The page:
Silverman: Not only Jeanine, but also the orchestrator, John Clancy, is a close and long-time friend, who I also worked with on Jeanine’s show Caroline, or Change, so I’ve also known him as long. I, in fact, hired him to play on Spider-Man, so we’re a little bit of a team, in that sense, when we can be.
Brausa: I was a part of the Public run. Antoine hired me. I’ve known him from other working situations in the city, and I was real excited because I knew who Jeanine was, and I loved her music. I didn’t know anything else about it. It was just a job at the beginning.
Reza: I remember precisely when I got the phone call from Antoine. He called me saying me that I was going to get a phone call from the orchestrator, John Clancy, to talk about this show that Jeanine Tesori was writing, and was curious to know if I had any interest in doing it Off-Broadway at the Public. This, of course, was way before Broadway ever came into the picture. And I was just super thrilled that a) I was getting a phone call from Antoine Silverman who I had met when I subbed at Spider-Man. He was the violinist there, as well as the music coordinator, and b) getting offered a job, because jobs help pay the bills and student loans and what not, but c) it also sounded like a phenomenal opportunity. I mean, it was my first Off-Broadway show. I had no idea how long it would run, but, you know, with those involved, like Antoine, Jeanine Tesori, I was totally on board. But I didn’t know anything. I didn’t know the name of the musical. I didn’t know what it was about. At that time, to be honest, I didn’t even know who Alison Bechdel was, so it was purely based on being interested and available for a job and seeing it as a great opportunity.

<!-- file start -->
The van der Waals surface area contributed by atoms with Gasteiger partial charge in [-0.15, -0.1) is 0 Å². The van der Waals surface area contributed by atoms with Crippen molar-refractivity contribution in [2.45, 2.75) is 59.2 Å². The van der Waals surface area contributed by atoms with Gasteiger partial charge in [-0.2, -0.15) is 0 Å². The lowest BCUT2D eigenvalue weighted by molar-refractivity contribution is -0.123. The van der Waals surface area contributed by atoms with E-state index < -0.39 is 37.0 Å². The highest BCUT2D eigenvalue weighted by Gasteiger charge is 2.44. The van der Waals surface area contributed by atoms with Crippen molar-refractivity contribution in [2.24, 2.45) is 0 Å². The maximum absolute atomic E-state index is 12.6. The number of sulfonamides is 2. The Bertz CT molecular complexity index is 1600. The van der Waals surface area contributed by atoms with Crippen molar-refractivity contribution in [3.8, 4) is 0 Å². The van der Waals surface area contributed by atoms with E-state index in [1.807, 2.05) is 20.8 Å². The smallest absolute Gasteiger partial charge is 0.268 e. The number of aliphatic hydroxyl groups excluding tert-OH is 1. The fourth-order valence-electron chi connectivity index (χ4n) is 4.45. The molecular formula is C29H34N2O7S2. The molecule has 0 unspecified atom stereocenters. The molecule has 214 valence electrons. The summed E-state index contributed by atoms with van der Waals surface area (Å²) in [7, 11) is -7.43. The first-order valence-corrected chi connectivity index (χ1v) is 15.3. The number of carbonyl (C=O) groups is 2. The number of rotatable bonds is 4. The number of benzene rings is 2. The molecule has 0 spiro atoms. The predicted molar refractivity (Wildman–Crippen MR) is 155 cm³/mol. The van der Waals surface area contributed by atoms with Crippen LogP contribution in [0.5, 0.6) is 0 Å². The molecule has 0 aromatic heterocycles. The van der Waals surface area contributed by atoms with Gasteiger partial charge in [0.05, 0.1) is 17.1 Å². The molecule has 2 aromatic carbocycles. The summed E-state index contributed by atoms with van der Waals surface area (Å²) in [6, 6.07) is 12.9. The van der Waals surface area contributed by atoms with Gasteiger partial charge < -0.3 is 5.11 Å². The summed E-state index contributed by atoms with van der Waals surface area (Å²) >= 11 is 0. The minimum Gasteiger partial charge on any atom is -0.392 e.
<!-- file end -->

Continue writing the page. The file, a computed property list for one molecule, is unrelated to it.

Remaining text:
Derryberry: I think since I moved here in 2000, I was open to the idea of doing musical theatre. I mean, playing in the pit band. I thought if that ever happened I would be happy to try that, among the other things that I do. And I think just after living here for long enough you meet enough people who do that. Specifically, the orchestrator on the show, John Clancy, is a terrific musician that I’ve had the good fortune to work on numerous projects with, mostly in a recording studio, but also we’ve toured as a band with other artists, and I think that when he was starting to write the arrangements for this show. You know, he’s a friend, so we’re talking about what we’re doing, and he’s like, Hey, do you have an acoustic twelve-string? And I was like, Yeah, I have a great twelve-string. Well, how would this part play on a twelve-string? Yeah, totally. That’s great. And then I think when it came time to recruit people, you know, I was in his mind. And so he said, Do you think you might want to try to do this? And I said, Yeah. I would say I didn’t do it because I had nothing else going. I’d say I did it in spite of having too much else going on.
Farmer: I got approached by the orchestrator, John Clancy. I’ve known John since 2006, and we’ve played together in a variety of settings. He’s also a very good drummer. And he originally approached me to do this show when the production was being put up downtown at the Public Theater. At the time I was doing a show called Memphis, and Memphis had closed in 2012. From 2012 until 2014 I was subbing, and I was freelancing as a musician, playing nightclubs and doing recordings, the occasional out-of-towner, so when he asked me whether I would be interested in this, I said, Sure.
Hadfield: Clancy was involved and I like him and I like Jeanine, and that’s kind of all I really needed to know.